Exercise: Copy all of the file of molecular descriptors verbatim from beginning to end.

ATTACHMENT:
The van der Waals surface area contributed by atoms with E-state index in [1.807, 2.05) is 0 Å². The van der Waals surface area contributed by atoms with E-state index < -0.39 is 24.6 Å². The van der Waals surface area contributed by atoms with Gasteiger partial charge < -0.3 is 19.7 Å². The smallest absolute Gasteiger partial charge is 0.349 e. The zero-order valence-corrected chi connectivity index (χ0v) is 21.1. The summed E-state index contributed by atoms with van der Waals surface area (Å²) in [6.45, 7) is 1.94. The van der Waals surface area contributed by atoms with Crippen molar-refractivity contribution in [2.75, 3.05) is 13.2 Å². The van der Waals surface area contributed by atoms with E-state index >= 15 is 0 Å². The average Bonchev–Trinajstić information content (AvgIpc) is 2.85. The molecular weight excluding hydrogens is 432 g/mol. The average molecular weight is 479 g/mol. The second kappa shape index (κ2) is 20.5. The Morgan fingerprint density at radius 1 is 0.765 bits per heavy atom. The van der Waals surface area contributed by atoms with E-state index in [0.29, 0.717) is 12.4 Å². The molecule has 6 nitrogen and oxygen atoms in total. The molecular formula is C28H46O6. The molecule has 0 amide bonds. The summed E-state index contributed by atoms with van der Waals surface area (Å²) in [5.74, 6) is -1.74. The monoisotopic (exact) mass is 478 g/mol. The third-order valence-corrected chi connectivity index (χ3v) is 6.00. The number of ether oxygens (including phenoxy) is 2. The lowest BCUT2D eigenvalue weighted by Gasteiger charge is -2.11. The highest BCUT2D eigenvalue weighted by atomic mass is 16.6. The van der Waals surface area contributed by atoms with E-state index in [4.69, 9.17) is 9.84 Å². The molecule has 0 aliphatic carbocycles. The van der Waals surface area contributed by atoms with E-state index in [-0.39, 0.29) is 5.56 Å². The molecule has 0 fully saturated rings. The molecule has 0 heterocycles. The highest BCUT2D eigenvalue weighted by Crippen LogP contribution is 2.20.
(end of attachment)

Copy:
The van der Waals surface area contributed by atoms with E-state index in [1.807, 2.05) is 0 Å². The van der Waals surface area contributed by atoms with E-state index < -0.39 is 24.6 Å². The van der Waals surface area contributed by atoms with Gasteiger partial charge < -0.3 is 19.7 Å². The smallest absolute Gasteiger partial charge is 0.349 e. The zero-order valence-corrected chi connectivity index (χ0v) is 21.1. The summed E-state index contributed by atoms with van der Waals surface area (Å²) in [6.45, 7) is 1.94. The van der Waals surface area contributed by atoms with Crippen molar-refractivity contribution in [2.75, 3.05) is 13.2 Å². The van der Waals surface area contributed by atoms with E-state index >= 15 is 0 Å². The average Bonchev–Trinajstić information content (AvgIpc) is 2.85. The molecular weight excluding hydrogens is 432 g/mol. The average molecular weight is 479 g/mol. The second kappa shape index (κ2) is 20.5. The Morgan fingerprint density at radius 1 is 0.765 bits per heavy atom. The van der Waals surface area contributed by atoms with E-state index in [0.29, 0.717) is 12.4 Å². The molecule has 6 nitrogen and oxygen atoms in total. The molecular formula is C28H46O6. The molecule has 0 amide bonds. The summed E-state index contributed by atoms with van der Waals surface area (Å²) in [5.74, 6) is -1.74. The monoisotopic (exact) mass is 478 g/mol. The third-order valence-corrected chi connectivity index (χ3v) is 6.00. The number of ether oxygens (including phenoxy) is 2. The lowest BCUT2D eigenvalue weighted by Gasteiger charge is -2.11. The highest BCUT2D eigenvalue weighted by atomic mass is 16.6. The van der Waals surface area contributed by atoms with E-state index in [4.69, 9.17) is 9.84 Å². The molecule has 0 aliphatic carbocycles. The van der Waals surface area contributed by atoms with E-state index in [-0.39, 0.29) is 5.56 Å². The molecule has 0 fully saturated rings. The molecule has 0 heterocycles. The highest BCUT2D eigenvalue weighted by Crippen LogP contribution is 2.20.